Conference Coverage

In childhood sickle cell disease stroke prevention is key



– Sickle cell disease is well known for its associated anemia, but patients experience a range of other complications as well. These include vision and kidney problems, delayed growth, susceptibility to infection, and pain.

Another issue, not always as well recognized, is a considerably heightened risk for childhood stroke. “Children with sickle cell disease have 100 times the risk of stroke as other children without sickle cell disease, and there’s also an elevated risk of five times the general population in adults with sickle cell disease,” said Lori Jordan, MD, PhD, in an interview.

At the 2022 annual meeting of the Child Neurology Society, Dr. Jordan spoke about stroke as a complication of sickle cell disease, and the role that neurologists can play in preventing primary or secondary strokes. “At least in children, studies have shown that if we screen and identify patients who are at highest risk of stroke, there are primary prevention therapies – usually implemented by hematologists, but that neurologists often are involved with – both monitoring for cognitive effects of silent cerebral infarct and also with treating patients who unfortunately still have an acute stroke,” said Dr. Jordan, who is an associate professor of pediatrics, neurology, and radiology at Vanderbilt University Medical Center, Nashville, Tenn. She also is director of the pediatric stroke program at Vanderbilt.

Time is of the essence

“In general, stroke in children is rare, but it’s more common in sickle cell disease, so it’s really important for providers to know that stroke risk is higher in those patients, particularly in those children, and then identify it and treat it earlier. Time is of the essence, and if we can give them the same therapeutics that we give the general stroke population, then time really becomes a factor, so it’s important that people know that it’s an issue for this population,” said Eboni Lance, MD, PhD, who coordinated the session where Dr. Jordan spoke.

Sickle cell disease is caused by a double mutation in the gene encoding the hemoglobin gene, producing the altered sickle hemoglobin (hemoglobin S). The change causes the hemoglobin proteins to tend to stick to one another, which can lead red blood cells to adopt a sickle-like shape. The sickle-shaped blood cells in turn have a tendency to aggregate and can block blood flow or lead to endothelial injury. Symptoms of stroke in children can include hemiparesis, aphasia, and seizure, but they can also be silent.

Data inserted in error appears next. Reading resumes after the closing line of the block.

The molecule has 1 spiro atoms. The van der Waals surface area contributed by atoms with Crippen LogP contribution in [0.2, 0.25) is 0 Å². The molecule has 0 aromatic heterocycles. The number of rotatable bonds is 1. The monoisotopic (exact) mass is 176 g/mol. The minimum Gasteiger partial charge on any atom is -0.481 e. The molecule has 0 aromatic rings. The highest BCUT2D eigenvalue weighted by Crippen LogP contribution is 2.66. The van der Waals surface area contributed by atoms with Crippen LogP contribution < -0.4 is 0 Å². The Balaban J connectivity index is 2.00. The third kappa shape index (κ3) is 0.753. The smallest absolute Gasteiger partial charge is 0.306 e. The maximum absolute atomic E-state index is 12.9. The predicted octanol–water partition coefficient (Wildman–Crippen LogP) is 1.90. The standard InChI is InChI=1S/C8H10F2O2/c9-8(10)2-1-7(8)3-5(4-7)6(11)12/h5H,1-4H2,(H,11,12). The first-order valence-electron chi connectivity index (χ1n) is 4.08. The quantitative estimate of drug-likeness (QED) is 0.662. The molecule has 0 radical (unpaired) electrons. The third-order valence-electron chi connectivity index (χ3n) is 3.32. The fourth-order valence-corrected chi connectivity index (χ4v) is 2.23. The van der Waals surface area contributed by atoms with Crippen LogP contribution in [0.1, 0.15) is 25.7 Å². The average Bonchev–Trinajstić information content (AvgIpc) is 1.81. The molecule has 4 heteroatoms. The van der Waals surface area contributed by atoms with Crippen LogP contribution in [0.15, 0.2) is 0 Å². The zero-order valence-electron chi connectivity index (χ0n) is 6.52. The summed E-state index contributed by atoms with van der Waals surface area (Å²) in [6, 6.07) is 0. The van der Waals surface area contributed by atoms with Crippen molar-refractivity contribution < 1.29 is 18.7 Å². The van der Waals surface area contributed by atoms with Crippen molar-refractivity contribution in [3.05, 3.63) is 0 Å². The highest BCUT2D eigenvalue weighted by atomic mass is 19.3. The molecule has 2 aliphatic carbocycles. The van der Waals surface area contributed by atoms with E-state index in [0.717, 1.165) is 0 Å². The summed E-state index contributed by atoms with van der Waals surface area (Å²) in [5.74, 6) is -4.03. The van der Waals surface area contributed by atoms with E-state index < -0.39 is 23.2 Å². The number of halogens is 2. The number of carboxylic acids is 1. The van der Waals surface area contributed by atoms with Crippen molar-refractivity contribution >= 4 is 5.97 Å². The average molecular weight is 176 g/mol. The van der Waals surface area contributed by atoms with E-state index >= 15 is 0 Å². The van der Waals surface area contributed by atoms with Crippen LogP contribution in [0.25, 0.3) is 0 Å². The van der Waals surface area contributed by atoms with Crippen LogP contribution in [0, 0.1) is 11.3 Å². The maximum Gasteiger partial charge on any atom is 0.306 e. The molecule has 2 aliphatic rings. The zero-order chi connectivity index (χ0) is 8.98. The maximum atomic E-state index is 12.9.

If no preventive is employed, one in nine with sickle cell disease will experience a stroke by the age of 19. Cerebrovascular symptoms are the most frequent debilitating complication of the condition. Nearly 40% of patients with sickle cell disease will have a silent cerebral infarct by age 18, as will 50% by age 30. Silent strokes have been associated with worse educational attainment and a greater need for educational special services.

Factors contributing to stroke in children with sickle cell disease include anemia and a low blood oxygen count, reduced oxygen affinity of hemoglobin variant, and cerebral vasculopathy. An estimated 10%-15% of young adults with sickle cell disease have severe intracranial stenosis.


Recommended Reading

NICU signs hint at cerebral palsy risk
MDedge Neurology
In epilepsy, heart issues linked to longer disease duration
MDedge Neurology
Diazepam nasal spray effective in Lennox-Gastaut syndrome
MDedge Neurology
Psychiatric comorbidities in the pediatric neurology clinic
MDedge Neurology
Doctors favor euphemisms and jargon in discussions of death
MDedge Neurology